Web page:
Over the past 45 years, award-winning sociologist David L. Altheide has illuminated how media formats and media logic affect our understanding of social issues, of how political decisions are made, and of how we relate to each other. In this masterful, summative work, Altheide describes the media syndrome: how these factors shape our expectations of, and reactions to, both public and personal events. Ideal for courses on mass media and political communication, the book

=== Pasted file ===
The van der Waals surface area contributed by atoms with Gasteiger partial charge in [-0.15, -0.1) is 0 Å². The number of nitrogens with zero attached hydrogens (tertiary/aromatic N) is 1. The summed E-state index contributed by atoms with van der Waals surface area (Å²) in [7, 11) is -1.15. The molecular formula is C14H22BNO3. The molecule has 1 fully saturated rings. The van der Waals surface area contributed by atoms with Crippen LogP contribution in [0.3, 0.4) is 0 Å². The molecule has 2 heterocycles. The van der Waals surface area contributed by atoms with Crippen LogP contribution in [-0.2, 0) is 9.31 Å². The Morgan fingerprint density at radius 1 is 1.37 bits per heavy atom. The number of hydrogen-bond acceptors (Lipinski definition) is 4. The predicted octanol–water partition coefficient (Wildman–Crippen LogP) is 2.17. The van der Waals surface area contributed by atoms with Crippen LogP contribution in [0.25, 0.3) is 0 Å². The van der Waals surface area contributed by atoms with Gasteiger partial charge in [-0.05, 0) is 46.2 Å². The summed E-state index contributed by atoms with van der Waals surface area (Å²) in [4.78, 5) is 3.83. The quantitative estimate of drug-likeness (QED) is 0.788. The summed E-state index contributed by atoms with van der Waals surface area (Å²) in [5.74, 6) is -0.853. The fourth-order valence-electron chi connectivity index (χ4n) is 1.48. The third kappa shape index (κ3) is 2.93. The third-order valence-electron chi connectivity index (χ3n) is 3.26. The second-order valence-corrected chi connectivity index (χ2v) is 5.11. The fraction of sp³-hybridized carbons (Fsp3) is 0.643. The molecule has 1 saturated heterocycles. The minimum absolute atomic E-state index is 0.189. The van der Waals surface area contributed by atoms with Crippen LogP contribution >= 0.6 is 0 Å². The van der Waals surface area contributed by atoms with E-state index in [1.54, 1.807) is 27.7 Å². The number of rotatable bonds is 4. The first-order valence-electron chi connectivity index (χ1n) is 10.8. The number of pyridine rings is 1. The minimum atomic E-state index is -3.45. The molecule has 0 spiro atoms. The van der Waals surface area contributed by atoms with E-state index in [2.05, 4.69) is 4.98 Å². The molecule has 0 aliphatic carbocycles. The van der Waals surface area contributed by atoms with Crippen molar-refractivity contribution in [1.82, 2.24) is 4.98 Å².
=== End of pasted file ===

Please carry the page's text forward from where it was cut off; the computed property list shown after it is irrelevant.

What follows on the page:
‧provides a detailed description of the media syndrome and its impact on daily life;
‧uses historical and contemporary examples from Watergate to Edward Snowden;
‧includes the changes in the ecology of communication from mass media to social media and its social impact.